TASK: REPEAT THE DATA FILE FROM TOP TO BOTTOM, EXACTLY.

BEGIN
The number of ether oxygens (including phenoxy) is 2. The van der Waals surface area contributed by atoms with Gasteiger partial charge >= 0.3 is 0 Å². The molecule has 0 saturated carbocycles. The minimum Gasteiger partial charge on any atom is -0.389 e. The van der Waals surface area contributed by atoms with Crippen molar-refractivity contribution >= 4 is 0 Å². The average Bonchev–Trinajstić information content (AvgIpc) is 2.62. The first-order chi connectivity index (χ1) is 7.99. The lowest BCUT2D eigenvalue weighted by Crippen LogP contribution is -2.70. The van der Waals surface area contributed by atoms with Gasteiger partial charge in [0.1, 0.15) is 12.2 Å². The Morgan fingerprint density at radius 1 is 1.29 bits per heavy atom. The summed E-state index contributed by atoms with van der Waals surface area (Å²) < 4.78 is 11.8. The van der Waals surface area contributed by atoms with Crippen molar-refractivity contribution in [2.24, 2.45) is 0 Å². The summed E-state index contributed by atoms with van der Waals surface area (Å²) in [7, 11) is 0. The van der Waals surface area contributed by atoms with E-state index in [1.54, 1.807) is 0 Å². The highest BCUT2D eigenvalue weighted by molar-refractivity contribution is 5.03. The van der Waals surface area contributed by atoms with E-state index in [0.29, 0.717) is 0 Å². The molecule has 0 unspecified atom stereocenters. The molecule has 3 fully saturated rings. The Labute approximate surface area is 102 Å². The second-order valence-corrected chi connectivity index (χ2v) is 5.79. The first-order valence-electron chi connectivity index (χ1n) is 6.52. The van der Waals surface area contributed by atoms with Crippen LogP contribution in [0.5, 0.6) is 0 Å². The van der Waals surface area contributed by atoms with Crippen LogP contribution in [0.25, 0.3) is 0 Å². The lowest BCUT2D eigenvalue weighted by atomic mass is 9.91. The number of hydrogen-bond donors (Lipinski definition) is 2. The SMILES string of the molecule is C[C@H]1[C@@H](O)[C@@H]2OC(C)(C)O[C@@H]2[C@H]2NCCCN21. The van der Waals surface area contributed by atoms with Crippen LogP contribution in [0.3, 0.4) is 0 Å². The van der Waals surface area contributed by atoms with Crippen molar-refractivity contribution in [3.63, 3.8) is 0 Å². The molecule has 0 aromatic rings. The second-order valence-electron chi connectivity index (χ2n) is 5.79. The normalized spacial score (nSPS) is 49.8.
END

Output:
The number of ether oxygens (including phenoxy) is 2. The van der Waals surface area contributed by atoms with Gasteiger partial charge >= 0.3 is 0 Å². The molecule has 0 saturated carbocycles. The minimum Gasteiger partial charge on any atom is -0.389 e. The van der Waals surface area contributed by atoms with Crippen molar-refractivity contribution >= 4 is 0 Å². The average Bonchev–Trinajstić information content (AvgIpc) is 2.62. The first-order chi connectivity index (χ1) is 7.99. The lowest BCUT2D eigenvalue weighted by Crippen LogP contribution is -2.70. The van der Waals surface area contributed by atoms with Gasteiger partial charge in [0.1, 0.15) is 12.2 Å². The Morgan fingerprint density at radius 1 is 1.29 bits per heavy atom. The summed E-state index contributed by atoms with van der Waals surface area (Å²) < 4.78 is 11.8. The van der Waals surface area contributed by atoms with Crippen molar-refractivity contribution in [2.24, 2.45) is 0 Å². The summed E-state index contributed by atoms with van der Waals surface area (Å²) in [7, 11) is 0. The van der Waals surface area contributed by atoms with E-state index in [1.54, 1.807) is 0 Å². The highest BCUT2D eigenvalue weighted by molar-refractivity contribution is 5.03. The van der Waals surface area contributed by atoms with E-state index in [0.29, 0.717) is 0 Å². The molecule has 0 unspecified atom stereocenters. The molecule has 3 fully saturated rings. The Labute approximate surface area is 102 Å². The second-order valence-corrected chi connectivity index (χ2v) is 5.79. The first-order valence-electron chi connectivity index (χ1n) is 6.52. The van der Waals surface area contributed by atoms with Crippen LogP contribution in [0.5, 0.6) is 0 Å². The van der Waals surface area contributed by atoms with Crippen LogP contribution in [0.25, 0.3) is 0 Å². The lowest BCUT2D eigenvalue weighted by atomic mass is 9.91. The number of hydrogen-bond donors (Lipinski definition) is 2. The SMILES string of the molecule is C[C@H]1[C@@H](O)[C@@H]2OC(C)(C)O[C@@H]2[C@H]2NCCCN21. The van der Waals surface area contributed by atoms with Crippen LogP contribution in [0.3, 0.4) is 0 Å². The van der Waals surface area contributed by atoms with Crippen molar-refractivity contribution in [3.63, 3.8) is 0 Å². The molecule has 0 aromatic rings. The second-order valence-electron chi connectivity index (χ2n) is 5.79. The normalized spacial score (nSPS) is 49.8.